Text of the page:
Forest of Secrets: You know that feeling you get when everything and everyone is just so good that you start to worry, because if they’re that good, then Chungmuro will take them away and never give them back? Maybe this is just me being paranoid, but Bae Doo-na is such a revelation in dramaland (even though she has a very successful film career) that I know this is one of those lightning in a bottle situations that won’t happen every year. The last drama she did was in 2010, and it’d be a disservice for her to do a drama that’s of poorer quality than Forest of Secrets now… but that’ll be such an impossibly high bar that I’m trying to soak in her performance—and everyone else’s—while I can.
Ruler–Master of the Mask: At least Yoo Seung-ho’s back from army and won’t be going anywhere. It just makes me sad, because he can be so amazingly compelling in a sageuk role (I still remember Warrior Baek Dong-soo fondly), but this role just gave him too little to do. There was so much potential for this entire show, but at every turn, the writers took the path of least resistance, leading to undercooked characters and storylines. Guess you can’t win ‘em all.
Currently recapping: My Sassy Girl
Fight My Way: Overall, I really enjoyed this refreshing, realistic, and modern rom-com. Loved the zippy and oftentimes poignant writing as well as the cast, and I loved laughing with the motley crew every week. The only aspect that I wasn’t satisfied with was the Hwang Bok-hee storyline; it really wasn’t necessary, and I just think it’s a stretch for a mom that’s been MIA for all of Ae-ra’s life to suddenly be so chummy with her so quickly. Anyway, I burst out laughing when Seol-hee’s burly brothers appeared, and I’m probably going to miss sweet and quietly strong Seol-hee the most. Fight My Way wasn’t perfect, but it did consistently bring a smile to my face.
Forest of Secrets: Sometimes, when I love a show so much, I save it and delay watching it, and that’s precisely what I’m doing with Forest even though it sounds counterintuitive. Gah, I love it so!
Fight My Way: Ae-ra and Dong-man’s reason for breaking up was such a non-issue. His dream to be a martial arts fighter and his love for his craft is such an integral part of who Dong-man is, that if Ae-ra wants him to give that up, she’s essentially telling him to stop being himself. Without how fighting has shaped his identity, Dong-man wouldn’t be the man that Ae-ra loves today so it’s a catch-22 scenario. Does she want the real Dong-man or just his shell? Ugh, and the deus ex machina resolution of his tinnitus seemed too convenient; I think instead of suddenly barraging us with a whole bunch of birth secret reveals in the last episodes, it might have been better to explore the wealth of conflict related to how physical disability could prevent dreams from happening, and that would have been a much more nuanced and complex arc than this general upward easy trend we’ve been seeing in their trajectories these past weeks. Don’t get me wrong, I love a good happy ending, but it just feels so much more gratifying when there are substantial obstacles that are overcome to get to it.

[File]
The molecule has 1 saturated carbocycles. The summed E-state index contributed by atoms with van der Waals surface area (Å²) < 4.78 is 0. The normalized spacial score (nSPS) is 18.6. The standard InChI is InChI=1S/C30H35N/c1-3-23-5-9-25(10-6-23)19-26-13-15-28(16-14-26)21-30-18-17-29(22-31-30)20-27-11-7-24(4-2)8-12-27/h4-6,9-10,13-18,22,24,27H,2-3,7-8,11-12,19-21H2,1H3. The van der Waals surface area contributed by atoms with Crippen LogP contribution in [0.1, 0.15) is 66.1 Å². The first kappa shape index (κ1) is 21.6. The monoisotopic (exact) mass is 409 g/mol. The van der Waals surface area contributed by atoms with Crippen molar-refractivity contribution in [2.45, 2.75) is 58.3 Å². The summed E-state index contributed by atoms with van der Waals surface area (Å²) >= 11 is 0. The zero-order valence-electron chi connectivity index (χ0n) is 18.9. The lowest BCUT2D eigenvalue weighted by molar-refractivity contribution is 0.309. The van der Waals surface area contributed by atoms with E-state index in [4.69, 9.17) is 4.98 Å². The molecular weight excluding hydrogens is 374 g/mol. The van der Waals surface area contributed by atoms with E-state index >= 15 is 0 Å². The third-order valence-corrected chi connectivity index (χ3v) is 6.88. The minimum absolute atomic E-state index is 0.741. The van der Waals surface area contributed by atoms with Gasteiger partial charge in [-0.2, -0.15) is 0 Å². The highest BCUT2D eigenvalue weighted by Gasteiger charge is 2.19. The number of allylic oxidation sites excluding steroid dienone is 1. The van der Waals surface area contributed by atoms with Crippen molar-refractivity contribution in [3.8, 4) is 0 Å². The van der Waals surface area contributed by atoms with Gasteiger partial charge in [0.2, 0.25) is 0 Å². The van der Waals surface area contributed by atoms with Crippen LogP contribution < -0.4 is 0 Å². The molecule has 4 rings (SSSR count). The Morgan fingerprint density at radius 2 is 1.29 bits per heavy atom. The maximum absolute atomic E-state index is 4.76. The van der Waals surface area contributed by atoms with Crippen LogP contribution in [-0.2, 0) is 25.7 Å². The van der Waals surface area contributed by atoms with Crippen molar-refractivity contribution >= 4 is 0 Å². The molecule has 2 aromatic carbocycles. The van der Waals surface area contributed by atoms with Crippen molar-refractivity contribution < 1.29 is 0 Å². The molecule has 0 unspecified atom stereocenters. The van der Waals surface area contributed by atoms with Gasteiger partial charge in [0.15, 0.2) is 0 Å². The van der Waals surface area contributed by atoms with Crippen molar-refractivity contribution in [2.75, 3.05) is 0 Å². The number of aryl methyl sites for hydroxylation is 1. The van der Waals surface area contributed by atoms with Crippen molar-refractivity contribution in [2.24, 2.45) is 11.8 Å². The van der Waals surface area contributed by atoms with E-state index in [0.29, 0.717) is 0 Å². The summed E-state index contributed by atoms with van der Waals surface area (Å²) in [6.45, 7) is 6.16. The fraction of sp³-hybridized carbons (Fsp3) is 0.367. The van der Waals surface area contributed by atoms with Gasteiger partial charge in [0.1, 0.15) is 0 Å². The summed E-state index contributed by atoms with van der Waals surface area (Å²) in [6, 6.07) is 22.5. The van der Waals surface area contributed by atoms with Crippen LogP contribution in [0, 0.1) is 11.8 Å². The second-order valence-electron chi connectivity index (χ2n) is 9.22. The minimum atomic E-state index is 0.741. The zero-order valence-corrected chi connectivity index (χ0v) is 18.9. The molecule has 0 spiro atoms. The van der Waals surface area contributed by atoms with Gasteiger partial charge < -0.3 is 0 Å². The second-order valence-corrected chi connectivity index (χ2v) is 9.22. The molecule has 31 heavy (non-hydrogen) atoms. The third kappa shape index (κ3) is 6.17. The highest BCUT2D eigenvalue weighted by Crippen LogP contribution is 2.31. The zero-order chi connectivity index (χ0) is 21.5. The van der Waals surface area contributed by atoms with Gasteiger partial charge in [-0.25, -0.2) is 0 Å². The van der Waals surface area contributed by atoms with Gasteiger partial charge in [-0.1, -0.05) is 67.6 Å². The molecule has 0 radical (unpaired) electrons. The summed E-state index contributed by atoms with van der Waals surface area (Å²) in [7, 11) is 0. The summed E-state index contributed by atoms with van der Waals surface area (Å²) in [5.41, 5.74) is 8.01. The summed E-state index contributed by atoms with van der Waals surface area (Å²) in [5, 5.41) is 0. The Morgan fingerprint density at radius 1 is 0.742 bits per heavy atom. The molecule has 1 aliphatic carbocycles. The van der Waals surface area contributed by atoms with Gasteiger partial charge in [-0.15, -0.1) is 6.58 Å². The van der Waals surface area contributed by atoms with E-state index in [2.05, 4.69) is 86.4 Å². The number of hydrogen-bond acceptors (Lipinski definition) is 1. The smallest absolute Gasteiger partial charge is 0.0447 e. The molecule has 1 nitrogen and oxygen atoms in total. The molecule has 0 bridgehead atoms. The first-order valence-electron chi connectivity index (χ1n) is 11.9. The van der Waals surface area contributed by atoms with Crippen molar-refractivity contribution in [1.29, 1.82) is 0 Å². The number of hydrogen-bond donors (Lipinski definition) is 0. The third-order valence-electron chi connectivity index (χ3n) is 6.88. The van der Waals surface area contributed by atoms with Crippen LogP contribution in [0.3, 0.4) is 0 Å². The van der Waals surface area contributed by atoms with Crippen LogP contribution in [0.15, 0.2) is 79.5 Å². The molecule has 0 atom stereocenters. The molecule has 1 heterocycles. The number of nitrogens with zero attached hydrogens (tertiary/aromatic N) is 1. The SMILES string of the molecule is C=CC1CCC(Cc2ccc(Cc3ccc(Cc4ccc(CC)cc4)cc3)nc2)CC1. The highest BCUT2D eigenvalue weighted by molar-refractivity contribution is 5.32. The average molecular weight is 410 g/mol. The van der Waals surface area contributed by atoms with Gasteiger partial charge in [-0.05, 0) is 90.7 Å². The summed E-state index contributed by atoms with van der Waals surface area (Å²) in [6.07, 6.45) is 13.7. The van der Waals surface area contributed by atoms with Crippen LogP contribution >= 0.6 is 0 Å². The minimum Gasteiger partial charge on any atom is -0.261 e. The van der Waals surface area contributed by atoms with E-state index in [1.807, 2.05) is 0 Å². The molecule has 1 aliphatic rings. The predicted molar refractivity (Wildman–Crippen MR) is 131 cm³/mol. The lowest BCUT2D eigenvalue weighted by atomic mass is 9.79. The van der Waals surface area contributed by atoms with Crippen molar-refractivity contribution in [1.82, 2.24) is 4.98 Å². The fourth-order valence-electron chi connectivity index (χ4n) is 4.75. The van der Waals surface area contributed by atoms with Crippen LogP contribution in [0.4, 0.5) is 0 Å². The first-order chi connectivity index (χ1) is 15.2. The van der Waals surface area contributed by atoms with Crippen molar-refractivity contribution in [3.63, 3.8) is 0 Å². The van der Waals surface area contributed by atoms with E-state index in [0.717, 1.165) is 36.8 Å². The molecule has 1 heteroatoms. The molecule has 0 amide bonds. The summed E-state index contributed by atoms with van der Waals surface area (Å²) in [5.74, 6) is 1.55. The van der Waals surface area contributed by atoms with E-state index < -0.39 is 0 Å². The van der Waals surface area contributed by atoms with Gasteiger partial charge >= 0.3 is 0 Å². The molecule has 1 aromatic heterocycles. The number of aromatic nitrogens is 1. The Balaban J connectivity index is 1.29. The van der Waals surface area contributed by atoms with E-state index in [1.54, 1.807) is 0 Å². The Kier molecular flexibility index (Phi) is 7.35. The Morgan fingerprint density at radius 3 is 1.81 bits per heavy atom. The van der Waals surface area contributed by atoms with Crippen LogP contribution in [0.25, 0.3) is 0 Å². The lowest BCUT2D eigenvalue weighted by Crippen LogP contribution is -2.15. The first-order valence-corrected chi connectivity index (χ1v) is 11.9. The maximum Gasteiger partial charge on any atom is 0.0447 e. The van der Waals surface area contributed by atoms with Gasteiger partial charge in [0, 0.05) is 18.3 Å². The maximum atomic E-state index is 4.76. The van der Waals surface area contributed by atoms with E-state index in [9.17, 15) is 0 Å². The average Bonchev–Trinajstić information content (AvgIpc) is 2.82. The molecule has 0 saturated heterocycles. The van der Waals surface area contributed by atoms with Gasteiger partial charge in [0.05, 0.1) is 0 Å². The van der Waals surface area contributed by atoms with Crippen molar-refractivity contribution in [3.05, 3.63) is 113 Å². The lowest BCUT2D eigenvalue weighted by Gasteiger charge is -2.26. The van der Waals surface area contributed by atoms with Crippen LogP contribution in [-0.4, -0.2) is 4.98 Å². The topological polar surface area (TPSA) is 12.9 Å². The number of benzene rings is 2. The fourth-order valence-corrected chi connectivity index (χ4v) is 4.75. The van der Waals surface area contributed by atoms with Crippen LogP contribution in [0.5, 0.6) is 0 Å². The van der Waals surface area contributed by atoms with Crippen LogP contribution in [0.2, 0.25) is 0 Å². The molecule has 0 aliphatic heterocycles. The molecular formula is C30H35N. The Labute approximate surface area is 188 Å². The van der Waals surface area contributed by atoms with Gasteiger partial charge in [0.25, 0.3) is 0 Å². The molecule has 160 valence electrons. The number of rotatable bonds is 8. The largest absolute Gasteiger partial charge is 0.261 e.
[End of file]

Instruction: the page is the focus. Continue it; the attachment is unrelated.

Seven Day Queen: Binge-watched. Loved it until midway and it became an angst-fest with the heroine acting like a noble idiot. There’s sometimes such a huge contrast between the tone of the show, from a cheerful flirtatious vibe between the lovers and then the torture and death of other characters that the rapid transitions seem jarring. But, I must say, this sageuk’s hanbok game is on point. Compared to Hwarang, Rebel, My Sassy Girl, and numerous other sageuks I’ve watched this year, Seven Day Queen is killing it in the elegance department.
Currently recapping: Forest of Secrets